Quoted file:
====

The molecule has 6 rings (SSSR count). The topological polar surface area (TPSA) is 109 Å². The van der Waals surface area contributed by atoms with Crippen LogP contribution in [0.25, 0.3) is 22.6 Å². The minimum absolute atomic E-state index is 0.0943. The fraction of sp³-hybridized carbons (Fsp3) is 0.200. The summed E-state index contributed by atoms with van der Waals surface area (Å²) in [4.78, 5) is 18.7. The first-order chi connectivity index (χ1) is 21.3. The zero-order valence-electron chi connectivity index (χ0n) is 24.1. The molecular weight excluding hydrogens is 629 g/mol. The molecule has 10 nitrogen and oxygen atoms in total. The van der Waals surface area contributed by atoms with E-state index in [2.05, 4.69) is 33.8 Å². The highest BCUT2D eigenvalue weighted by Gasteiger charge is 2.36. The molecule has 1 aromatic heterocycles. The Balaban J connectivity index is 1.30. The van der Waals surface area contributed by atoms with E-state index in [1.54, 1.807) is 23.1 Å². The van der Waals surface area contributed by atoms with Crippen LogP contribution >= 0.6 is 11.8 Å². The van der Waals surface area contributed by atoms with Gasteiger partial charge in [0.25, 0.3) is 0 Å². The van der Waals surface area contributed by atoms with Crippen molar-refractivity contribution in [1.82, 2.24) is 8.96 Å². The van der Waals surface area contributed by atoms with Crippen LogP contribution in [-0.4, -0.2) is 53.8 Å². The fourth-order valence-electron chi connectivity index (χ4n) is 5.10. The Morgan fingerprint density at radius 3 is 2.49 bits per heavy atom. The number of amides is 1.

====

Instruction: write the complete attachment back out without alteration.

The molecule has 6 rings (SSSR count). The topological polar surface area (TPSA) is 109 Å². The van der Waals surface area contributed by atoms with Crippen LogP contribution in [0.25, 0.3) is 22.6 Å². The minimum absolute atomic E-state index is 0.0943. The fraction of sp³-hybridized carbons (Fsp3) is 0.200. The summed E-state index contributed by atoms with van der Waals surface area (Å²) in [4.78, 5) is 18.7. The first-order chi connectivity index (χ1) is 21.3. The zero-order valence-electron chi connectivity index (χ0n) is 24.1. The molecular weight excluding hydrogens is 629 g/mol. The molecule has 10 nitrogen and oxygen atoms in total. The van der Waals surface area contributed by atoms with E-state index in [2.05, 4.69) is 33.8 Å². The highest BCUT2D eigenvalue weighted by Gasteiger charge is 2.36. The molecule has 1 aromatic heterocycles. The Balaban J connectivity index is 1.30. The van der Waals surface area contributed by atoms with E-state index in [1.54, 1.807) is 23.1 Å². The van der Waals surface area contributed by atoms with Crippen LogP contribution >= 0.6 is 11.8 Å². The van der Waals surface area contributed by atoms with Gasteiger partial charge in [0.25, 0.3) is 0 Å². The van der Waals surface area contributed by atoms with Crippen molar-refractivity contribution in [1.82, 2.24) is 8.96 Å². The van der Waals surface area contributed by atoms with Crippen LogP contribution in [-0.4, -0.2) is 53.8 Å². The fourth-order valence-electron chi connectivity index (χ4n) is 5.10. The Morgan fingerprint density at radius 3 is 2.49 bits per heavy atom. The number of amides is 1.